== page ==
The saga of the yoke continues with a duel of the prophets. Hananiah prophecies peace and restoration of Jerusalem. Jeremiah points out that prophets generally prophecy bad things, so a prophet of peace should be doubted until his prophecies come true. I rather disagree with this assessment in so far as it implies that prophets of doom do not bear that burden. I think all prophets need to offer better assurance than their word.
Continuing on... Hananiah decides to take Jeremiah's approach of using objects to emphasize his point. He takes Jeremiah's wooden yoke and breaks it to indicate that the yoke of Babylon will be broken. Jeremiah declares that the yoke has just been broken with a yoke of iron and Hananiah will die soon. Two months later, he does. That bit would almost be impressive if we had any assurance that the prediction and its fulfillment were historical. (Much more impressive than predicting continued oppression by the Babylonians. Someone was bound to be predicting that.)
Next Jeremiah raises more ire by writing letters to various folks. These letters declare that the exile will be long and the people should settle down in the lands they have been taken to. This letter ends with a warning against listening to two particular false prophets.
Jeremiah then receives more threats (it is unclear to me whether or not this passage is related to the letter described above; it doesn't really matter since Jeremiah seems to have never been particularly loved). Shemaiah falsely declares in the name of the Lord that Jeremiah should be put in the stocks. Jeremiah responds that Shemaiah lies.
The pastoral letters. Even when I was taking a class on Paul's letters in college, it seemed obvious to me that the pastoral letters were not genuinely Pauline. Since the evidence against the three pastoral letters is the same, I will let today's summary stand for 1 Timothy, 2 Timothy, and Titus.
From Understanding The Bible:
The Pauline authorship of 1 and 2 Timothy and Titus, however, has been under critical attack since the eighteenth century. Besides the fact that they do not appear in early lists of Paul's letters, the pastoral epistles (or pastorals) seem to reflect conditions that prevailed long after Paul's day. Their views of ecclesiastical offices, "bishops," "elders," and "deacons," mirror the more tightly organized church of the second century CE, in which such offices had for more specialized functions than in Paul's time.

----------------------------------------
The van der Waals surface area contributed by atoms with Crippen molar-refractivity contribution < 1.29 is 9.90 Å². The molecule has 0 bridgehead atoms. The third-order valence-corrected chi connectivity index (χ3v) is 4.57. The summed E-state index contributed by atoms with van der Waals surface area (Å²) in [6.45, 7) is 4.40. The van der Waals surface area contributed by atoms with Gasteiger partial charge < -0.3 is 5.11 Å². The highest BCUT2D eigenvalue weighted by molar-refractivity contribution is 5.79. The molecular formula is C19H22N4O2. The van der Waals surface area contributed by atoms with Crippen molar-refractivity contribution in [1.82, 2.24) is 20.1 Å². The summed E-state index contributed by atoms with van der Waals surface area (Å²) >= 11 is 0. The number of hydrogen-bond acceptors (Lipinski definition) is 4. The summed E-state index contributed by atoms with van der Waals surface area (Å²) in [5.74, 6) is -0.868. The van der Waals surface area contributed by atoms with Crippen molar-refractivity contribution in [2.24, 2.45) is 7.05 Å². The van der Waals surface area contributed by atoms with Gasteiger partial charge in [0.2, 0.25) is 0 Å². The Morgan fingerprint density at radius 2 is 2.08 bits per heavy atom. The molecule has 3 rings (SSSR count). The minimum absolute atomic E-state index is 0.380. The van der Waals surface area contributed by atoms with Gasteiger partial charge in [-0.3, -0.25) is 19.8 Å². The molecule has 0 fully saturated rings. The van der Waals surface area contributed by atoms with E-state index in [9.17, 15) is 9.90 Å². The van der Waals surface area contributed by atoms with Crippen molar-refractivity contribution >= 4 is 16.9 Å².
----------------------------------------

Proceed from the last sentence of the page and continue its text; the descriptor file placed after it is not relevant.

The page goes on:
Lacking Paul's characteristic ideas about faith and the Spirit, the pastorals are also un-Pauline in their flat style and different vocabulary (containing 306 words not found in Paul's undisputed letters). Scholars belief that a single Pauline disciple -- who possessed little of his mentor's fire or originality -- wrote all three, between about 100 and 140 CE.Earlier, Harris writes:
Following the Hellenistic-Jewish practice of pseudonymity (writing in the name of an honored religious authority of the past, such as Moses or one of the apostles), some Christian authors composed letters in Paul's name, using their understanding of the Pauline heritage to address problems of their own day. Whereas Paul's genuine letters invariably deal with specific problems besetting individual congregations (and presume a relatively informal church structure), pseudonymous letters such as 1 and 2 Timothy and Titus (the pastoral epistles) typically deal with such issues as maintaining the doctrinal purity of apostolic traditions and presume a much more structured church administration.On to today's content! After the greeting, 1 Timothy contains warnings against getting caught up in pointless discussions. This is good advice regardless of who wrote the letter. The particular topic of these pointless discussions was the law. Here the author of the pastorals takes a distinctly un-Pauline tone when discussing the law.
We know that the law is good when used correctly.This is way too calm and friendly to be any discussion of Paul about the law. The author's discussion of his conversion also lacks Paul's characteristic passion and assertion of the validity of his authority.
Given the generality of some of the statements the author makes to the recipient, it seems to me that Paul and Timothy are each supposed to represent a everyman. Any believer could repeat the author's words about being the worst of sinners and feel grateful about being saved. Any believer could take to heart the author's words that the recipient cling to his faith and keep his conscience clear. (This, perhaps, may contribute to the tenacity with which believers cling to the traditional authorship attributions and the authority that implies.)
Psalms and Proverbs
These days, a better proverb than this might be one exhorting us to visit our neighbors more.
Don’t visit your neighbors too often,
or you will wear out your welcome.